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How (not) To Formulate Company Policy

Do you recognise this style of management within your own organisation? Is this how you create company policy?

Start with a cage containing five monkeys. Inside the cage, hang a banana on a string and place a set of stairs under it. Before long, a monkey will go to the stairs and start to climb towards the banana.

As soon as he touches the stairs, spray all of the other monkeys with cold water.

After a while, another monkey makes an attempt with the same result -all the other monkeys are sprayed with cold water. Pretty soon, when another monkey tries to climb the stairs, the other monkeys will try to prevent it.

Now, put away the cold water. Remove one monkey from the cage and replace it with a new one. The new monkey sees the banana and wants to climb the stairs. To his surprise and horror, all of the other monkeys attack him. After another attempt and attack, he knows that if he tries to climb the stairs, he will be assaulted.

Next, remove another of the original five monkeys and replace it with a new one. The newcomer goes to the stairs and is attacked. The previous newcomer takes part in the punishment with enthusiasm!

Likewise, replace a third original monkey with a new one, then a fourth,then the fifth. Every time the newest monkey takes to the stairs, he is attacked. Most of the monkeys that are beating him have no idea why they were not permitted to climb the stairs or why they are participating in the beating of the newest monkey.

After replacing all the original monkeys, none of the remaining monkeys have ever been sprayed with cold water. Nevertheless, no monkey ever again approaches the stairs to try for the banana. Why not? Because as far as they know that’s the way it’s always been done around here.

And that, my friends, is how company policy begins.

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Resources vs. Resourcefulness

Resourcefulness v resources in InnovationI must admit to having a large bee in my bonnet about this topic. If you think of Innovation as a purely human activity then it is possible to innovate successfully amongst any groups of people, in any country in the world – in fact anywhere.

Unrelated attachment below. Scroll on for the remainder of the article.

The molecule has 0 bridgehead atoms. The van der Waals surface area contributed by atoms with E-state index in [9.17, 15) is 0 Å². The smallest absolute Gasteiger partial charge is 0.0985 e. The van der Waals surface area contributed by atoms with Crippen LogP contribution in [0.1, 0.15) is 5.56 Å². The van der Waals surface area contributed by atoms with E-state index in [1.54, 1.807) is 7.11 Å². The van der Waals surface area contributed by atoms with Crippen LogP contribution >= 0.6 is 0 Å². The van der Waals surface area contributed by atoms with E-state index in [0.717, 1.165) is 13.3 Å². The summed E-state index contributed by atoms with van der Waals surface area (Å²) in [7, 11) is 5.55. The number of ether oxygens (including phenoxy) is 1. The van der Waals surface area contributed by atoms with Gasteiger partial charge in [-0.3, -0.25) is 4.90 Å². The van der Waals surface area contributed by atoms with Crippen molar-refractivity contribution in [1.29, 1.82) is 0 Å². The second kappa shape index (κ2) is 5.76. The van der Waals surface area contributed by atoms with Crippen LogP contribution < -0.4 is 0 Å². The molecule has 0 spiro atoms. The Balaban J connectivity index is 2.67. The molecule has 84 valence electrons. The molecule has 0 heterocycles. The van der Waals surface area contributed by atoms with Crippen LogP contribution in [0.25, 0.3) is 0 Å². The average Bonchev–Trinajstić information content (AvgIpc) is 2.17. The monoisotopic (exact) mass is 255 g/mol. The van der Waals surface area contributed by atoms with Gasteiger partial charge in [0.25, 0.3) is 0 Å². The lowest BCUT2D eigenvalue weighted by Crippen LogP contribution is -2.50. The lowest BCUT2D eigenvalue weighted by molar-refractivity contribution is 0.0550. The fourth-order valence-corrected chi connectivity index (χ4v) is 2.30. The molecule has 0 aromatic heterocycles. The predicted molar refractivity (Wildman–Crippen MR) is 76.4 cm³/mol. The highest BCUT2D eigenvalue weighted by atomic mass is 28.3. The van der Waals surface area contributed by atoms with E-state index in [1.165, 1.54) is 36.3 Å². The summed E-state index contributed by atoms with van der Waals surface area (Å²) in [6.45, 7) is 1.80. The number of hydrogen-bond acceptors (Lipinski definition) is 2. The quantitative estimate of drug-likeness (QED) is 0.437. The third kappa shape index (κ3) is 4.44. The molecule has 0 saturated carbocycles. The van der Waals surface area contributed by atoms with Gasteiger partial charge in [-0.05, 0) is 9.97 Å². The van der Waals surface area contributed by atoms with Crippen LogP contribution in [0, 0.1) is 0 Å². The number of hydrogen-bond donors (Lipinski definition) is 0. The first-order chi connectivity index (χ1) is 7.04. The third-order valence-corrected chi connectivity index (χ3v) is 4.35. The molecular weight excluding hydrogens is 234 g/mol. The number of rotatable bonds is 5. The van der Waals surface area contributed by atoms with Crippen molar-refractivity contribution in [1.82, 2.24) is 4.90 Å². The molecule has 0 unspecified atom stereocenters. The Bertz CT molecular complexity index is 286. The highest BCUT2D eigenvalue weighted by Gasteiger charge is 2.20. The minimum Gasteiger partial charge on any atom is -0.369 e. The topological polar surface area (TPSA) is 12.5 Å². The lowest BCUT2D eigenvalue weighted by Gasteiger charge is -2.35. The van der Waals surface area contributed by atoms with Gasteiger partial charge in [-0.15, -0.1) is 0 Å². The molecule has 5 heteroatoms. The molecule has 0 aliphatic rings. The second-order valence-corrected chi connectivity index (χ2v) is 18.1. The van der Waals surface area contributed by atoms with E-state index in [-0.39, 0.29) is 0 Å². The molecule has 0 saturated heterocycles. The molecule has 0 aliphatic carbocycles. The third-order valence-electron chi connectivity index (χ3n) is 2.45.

Before you run away to base your latest innovative enterprise in Tibet there are one or two issues to consider. First of all there is the subject of resourcefulness. People the world over are creative. They solve everyday problems in unique ways. I have trouble changing a bicycle tyre with tools from a cycle shop, can you imagine changing a car or even a truck tyre with just basic tyre levers and some soapy water? Who can accomplish this? Teenage boys in Malawi. Trade embargoes have brought countries such as Iran and Cuba to their knees but cars, trucks and factory machinery soldier on. This is old stuff right?

Not so! Motor manufacturers have left the production of prestigious prototypes to Indian design studios and Mexican factories produce high spec components for the US aircraft industry.

This is a long winded way of saying to the so called developed world ‘watch out’. Resourcefulness abounds. Innovation is like a race run by humans. Some of us have a head start, some have good running shoes and some do not. Those still at the starting line are simply strapped for resources. When they finally get them, they are more than capable of running faster than everyone else. Why is that? The people that are left behind have had years (centuries) of having to think creatively. As they have developed, they have not overburdened themselves with education systems that strangle creativity. Cultural systems have allowed knowledge to be collected and passed down through generations. Creativity and Knowledge is a very powerful combination indeed.

Anything is possible given the resources! Who are you backing to win the Innovation race?

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12 Phrases To Avoid At Work

12 phrases to avoidYou come up with good ideas at work and take them to the boss. Do you hear any of these phrases to avoid in his reply? Even worse, do you use these phrases when talking to your colleagues? They tend to kill ideas and have a nasty effect on organisational culture too.
  1. yes but…
  2. we have no time for that
  3. can’t be done
  4. let’s be realistic
  5. that’s not logical
  6. we need more research
  7. not my responsibility

  8. that is a MAJOR change

  9. the market is not ready yet

  10. we will consider the option

  11. that’s in our future plans

  12.  since when are you the expert ?

There are more ‘baddies’ out there and you will know them when you hear/use them. Beware anything that dismisses ideas prematurely or prevents collaboration.